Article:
But critics and defenders agreed that this was a pioneer effort to quantify human sexual behavior. “An accumulation of scientific fact completely divorced from questions of moral value and social custom” was the book’s avowed purpose. “Practicing physicians find thousands of their patients in need of such objective data. Psychiatrists and analysts find that a majority of their patients need help in resolving sexual conflicts that have arisen in their lives.” Earlier scholars, such as Ellis, Freud, Stekel, and Krafft-Ebing, had provided individual sex histories to help the public toward a scientific point of view. At the outset of his book, Kinsey explained:

But none of the authors of the older studies, in spite of their keen insight into the meanings of certain things, ever had any precise or even approximate knowledge of what average people do sexually. They accumulated great bodies of sexual facts about particular people, but they did not know what people in general did sexually. They never knew what things were common and what things were rare, because their data came from the miscellaneous and usually unrepresentative persons who came to their clinics…. The present study is designed as a first step in the accumulation of a body of scientific fact that may provide the bases for sounder generalizations about the sexual behavior of certain groups, and, some day, even of our American population as a whole.

The book showed marked differences in sexual behavior patterns between males of different social, educational, and economic levels, between groups born in different decades and those with different degrees of religious belief. Kinsey established the almost universal incidence of masturbation in young males (which pseudoscientific folklore had made the presumed cause of “masturbatory insanity”), and he found the peak of male sexual activity in the late teens. Taboo forms of sexual activity proved to be much more widespread than had been presumed. Instead of simply classifying people as either heterosexual or homosexual, Kinsey had set up a new heterosexual-homosexual rating scale as a continuum on which interviewers placed each individual.

THE COMMISSION ON Statistical Standards of the American Statistical Association reviewed Kinsey’s statistical methods and reported its “overall favorable” impression. Comparing Kinsey and his collaborators with earlier sex researchers, the commission found them “superior to all others in the systematic coverage of their material, in the number of items which they covered, in the composition of their sample … in the number and variety of methodological checks which they employed, and in their statistical analyses…. their interviewing was of the best.”

The public response was much as might have been expected. “It is impossible to estimate the damage this book will do,” inveighed a well-known minister, “to the already deteriorating morals of America.” College presidents and some gynecologists joined the attack with high emotion. But once the “guilty” facts were out, there was no way of erasing them from the American consciousness. Never again would American thinking about sexual activity be quite the same.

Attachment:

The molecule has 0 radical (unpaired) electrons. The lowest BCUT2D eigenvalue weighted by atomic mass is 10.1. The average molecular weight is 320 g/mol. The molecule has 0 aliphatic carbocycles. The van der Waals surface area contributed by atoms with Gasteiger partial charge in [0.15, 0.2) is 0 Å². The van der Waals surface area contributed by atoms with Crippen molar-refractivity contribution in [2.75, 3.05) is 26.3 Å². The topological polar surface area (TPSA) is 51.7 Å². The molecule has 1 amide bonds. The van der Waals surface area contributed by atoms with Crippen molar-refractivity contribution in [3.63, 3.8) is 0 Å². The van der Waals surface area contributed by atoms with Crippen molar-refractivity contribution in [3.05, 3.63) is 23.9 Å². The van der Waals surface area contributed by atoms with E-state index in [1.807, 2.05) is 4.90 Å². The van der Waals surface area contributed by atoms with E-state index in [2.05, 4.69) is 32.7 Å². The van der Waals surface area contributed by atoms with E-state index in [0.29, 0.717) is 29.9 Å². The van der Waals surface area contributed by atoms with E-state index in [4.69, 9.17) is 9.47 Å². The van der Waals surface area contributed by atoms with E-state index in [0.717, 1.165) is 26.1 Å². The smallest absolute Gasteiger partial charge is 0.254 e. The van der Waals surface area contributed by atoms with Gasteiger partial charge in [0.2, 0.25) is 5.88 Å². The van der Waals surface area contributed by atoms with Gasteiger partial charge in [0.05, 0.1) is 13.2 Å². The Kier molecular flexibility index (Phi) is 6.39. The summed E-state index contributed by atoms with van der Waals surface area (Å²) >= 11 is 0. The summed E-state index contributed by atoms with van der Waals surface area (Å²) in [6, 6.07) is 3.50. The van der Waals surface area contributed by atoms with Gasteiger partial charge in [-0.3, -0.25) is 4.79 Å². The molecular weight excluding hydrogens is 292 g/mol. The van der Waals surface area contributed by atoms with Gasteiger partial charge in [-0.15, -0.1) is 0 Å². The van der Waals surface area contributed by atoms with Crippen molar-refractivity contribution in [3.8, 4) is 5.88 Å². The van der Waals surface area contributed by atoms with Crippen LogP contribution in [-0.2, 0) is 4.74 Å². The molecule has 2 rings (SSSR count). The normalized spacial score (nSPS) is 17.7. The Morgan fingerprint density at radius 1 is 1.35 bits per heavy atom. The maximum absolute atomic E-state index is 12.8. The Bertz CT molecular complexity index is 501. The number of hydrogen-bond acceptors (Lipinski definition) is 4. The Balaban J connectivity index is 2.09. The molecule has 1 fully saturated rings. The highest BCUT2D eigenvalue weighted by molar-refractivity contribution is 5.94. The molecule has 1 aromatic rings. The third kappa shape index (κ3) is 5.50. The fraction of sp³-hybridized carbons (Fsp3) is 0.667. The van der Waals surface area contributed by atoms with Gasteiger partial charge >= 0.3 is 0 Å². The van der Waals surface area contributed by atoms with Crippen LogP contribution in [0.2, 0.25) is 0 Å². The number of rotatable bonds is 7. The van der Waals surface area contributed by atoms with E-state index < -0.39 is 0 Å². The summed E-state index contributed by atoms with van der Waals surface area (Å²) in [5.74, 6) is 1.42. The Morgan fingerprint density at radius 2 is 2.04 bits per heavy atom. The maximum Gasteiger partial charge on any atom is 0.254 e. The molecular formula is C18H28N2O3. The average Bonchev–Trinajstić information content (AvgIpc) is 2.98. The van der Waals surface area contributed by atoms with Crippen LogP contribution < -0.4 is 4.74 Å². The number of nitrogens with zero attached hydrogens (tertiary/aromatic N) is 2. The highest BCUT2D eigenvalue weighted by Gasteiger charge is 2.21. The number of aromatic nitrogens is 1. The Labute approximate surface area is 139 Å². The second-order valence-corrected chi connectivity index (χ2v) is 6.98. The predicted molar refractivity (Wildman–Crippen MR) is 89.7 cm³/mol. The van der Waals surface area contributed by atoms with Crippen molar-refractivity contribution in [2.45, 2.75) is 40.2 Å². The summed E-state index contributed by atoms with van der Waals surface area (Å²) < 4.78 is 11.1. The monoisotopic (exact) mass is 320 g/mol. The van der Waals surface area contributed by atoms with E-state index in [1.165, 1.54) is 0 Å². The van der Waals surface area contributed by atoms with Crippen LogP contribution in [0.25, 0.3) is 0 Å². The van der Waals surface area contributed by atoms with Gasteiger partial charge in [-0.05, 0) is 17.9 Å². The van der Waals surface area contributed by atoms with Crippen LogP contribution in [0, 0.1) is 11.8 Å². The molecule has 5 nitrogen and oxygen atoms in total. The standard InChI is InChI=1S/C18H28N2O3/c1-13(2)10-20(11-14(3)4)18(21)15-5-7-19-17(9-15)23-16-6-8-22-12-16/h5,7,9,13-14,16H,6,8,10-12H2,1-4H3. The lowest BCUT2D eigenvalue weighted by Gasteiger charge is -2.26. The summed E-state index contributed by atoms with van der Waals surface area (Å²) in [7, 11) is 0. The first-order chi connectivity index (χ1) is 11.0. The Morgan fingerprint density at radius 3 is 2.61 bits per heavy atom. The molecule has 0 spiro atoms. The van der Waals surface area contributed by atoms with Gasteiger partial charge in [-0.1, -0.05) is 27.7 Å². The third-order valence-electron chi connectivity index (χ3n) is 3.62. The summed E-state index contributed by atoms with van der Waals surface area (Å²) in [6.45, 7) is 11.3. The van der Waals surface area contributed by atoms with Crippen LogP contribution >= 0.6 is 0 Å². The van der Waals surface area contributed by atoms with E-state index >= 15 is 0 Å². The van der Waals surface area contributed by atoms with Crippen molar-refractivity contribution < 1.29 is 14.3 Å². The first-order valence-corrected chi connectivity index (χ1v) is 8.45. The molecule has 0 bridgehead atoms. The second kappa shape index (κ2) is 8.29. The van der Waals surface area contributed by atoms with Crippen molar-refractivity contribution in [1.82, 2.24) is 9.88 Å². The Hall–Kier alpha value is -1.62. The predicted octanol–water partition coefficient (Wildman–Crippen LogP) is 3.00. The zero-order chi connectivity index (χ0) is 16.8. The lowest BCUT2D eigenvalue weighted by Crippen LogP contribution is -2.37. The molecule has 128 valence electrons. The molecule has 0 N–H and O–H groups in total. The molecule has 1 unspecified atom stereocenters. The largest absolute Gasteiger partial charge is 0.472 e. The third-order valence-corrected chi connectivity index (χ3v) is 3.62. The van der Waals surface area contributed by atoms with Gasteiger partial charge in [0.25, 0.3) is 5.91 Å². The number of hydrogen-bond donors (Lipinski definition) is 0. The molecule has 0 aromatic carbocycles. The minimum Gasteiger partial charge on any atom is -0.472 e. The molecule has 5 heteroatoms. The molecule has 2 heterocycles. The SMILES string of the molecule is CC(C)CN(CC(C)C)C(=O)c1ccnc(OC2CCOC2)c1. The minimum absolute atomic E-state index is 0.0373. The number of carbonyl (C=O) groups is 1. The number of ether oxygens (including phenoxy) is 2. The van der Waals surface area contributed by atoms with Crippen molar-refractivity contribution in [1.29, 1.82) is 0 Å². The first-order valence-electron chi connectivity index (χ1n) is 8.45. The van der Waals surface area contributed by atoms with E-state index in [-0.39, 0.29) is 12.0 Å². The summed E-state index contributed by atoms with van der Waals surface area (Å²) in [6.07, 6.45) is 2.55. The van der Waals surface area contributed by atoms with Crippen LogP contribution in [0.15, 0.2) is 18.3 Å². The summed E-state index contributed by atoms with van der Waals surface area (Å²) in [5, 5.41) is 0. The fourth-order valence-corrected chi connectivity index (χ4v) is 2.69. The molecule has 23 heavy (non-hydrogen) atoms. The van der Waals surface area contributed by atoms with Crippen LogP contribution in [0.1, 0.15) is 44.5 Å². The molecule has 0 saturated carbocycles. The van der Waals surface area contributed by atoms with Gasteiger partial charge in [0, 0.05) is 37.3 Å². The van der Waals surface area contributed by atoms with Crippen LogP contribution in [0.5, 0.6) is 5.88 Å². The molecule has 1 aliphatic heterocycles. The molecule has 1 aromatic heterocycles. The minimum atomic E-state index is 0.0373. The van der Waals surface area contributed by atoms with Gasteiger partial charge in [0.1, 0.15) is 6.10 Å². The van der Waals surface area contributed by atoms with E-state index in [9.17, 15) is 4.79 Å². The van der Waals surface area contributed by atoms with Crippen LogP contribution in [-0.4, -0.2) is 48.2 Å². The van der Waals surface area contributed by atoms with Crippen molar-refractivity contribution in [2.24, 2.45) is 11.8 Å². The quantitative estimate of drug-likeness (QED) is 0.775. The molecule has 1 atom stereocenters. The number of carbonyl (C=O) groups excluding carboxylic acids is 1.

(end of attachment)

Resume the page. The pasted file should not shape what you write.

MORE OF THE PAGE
Five years later, in 1953, Kinsey and his staff published Sexual Behavior in the Human Female. Within ten days there were 185,000 copies in print, and it, too, was for many weeks on the best-seller list. The techniques in this study were the same, but Kinsey had benefited from some criticisms of his statistical method. The second book offered new facts on the frequency of various kinds of sexual activity, on male-female similarities and on differences in sexual behavior and response, and suggested a surprisingly low rate of frigidity in the female. Again, as might have been expected, Kinsey and the book were attacked, but now with unprecedented vitriol. An Indianapolis minister called Kinsey “a cheap charlatan”; a New York rabbi called the book “a libel on all womankind.” With a widely reprinted article by Lionel Trilling, even the avant-garde Partisan Review joined the attack. The president of the liberal Union Theological Seminary saw “the current vogue” of Kinsey’s work as a symptom of “a prevailing degradation in American morality approximating the worst decadence of the Roman era. The most disturbing thing is the absence of a spontaneous, ethical revulsion from the premises of the study.” The Rockefeller Foundation, which had helped finance the research, was widely criticized, and dropped its support. A New York congressman demanded that the Postmaster General ban Kinsey’s work from the mails because it was “the insult of the century against our mothers, wives, daughters, and sisters.” Catholic publications declared that Kinsey not only was helping the Communists but was helping Americans to “act like Communists.” But the president and trustees and students of Indiana University stood fast with Kinsey.